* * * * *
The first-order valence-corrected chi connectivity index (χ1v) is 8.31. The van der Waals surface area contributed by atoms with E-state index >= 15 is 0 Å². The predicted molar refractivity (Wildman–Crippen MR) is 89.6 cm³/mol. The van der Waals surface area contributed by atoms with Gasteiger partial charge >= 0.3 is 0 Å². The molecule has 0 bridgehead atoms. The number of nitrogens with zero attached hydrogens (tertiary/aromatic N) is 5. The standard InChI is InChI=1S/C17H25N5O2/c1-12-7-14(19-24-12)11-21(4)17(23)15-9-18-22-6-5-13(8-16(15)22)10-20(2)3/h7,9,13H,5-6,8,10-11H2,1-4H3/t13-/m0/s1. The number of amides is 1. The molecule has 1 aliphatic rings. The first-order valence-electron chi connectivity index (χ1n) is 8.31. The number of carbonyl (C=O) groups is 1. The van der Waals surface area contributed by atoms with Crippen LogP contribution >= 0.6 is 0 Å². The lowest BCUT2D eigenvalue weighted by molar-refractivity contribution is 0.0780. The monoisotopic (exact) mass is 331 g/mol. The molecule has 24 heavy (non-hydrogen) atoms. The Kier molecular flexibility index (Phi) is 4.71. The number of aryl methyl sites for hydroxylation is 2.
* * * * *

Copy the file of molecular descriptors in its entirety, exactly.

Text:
The first-order valence-corrected chi connectivity index (χ1v) is 8.31. The van der Waals surface area contributed by atoms with E-state index >= 15 is 0 Å². The predicted molar refractivity (Wildman–Crippen MR) is 89.6 cm³/mol. The van der Waals surface area contributed by atoms with Gasteiger partial charge >= 0.3 is 0 Å². The molecule has 0 bridgehead atoms. The number of nitrogens with zero attached hydrogens (tertiary/aromatic N) is 5. The standard InChI is InChI=1S/C17H25N5O2/c1-12-7-14(19-24-12)11-21(4)17(23)15-9-18-22-6-5-13(8-16(15)22)10-20(2)3/h7,9,13H,5-6,8,10-11H2,1-4H3/t13-/m0/s1. The number of amides is 1. The molecule has 1 aliphatic rings. The first-order valence-electron chi connectivity index (χ1n) is 8.31. The number of carbonyl (C=O) groups is 1. The van der Waals surface area contributed by atoms with Crippen LogP contribution >= 0.6 is 0 Å². The lowest BCUT2D eigenvalue weighted by molar-refractivity contribution is 0.0780. The monoisotopic (exact) mass is 331 g/mol. The molecule has 24 heavy (non-hydrogen) atoms. The Kier molecular flexibility index (Phi) is 4.71. The number of aryl methyl sites for hydroxylation is 2.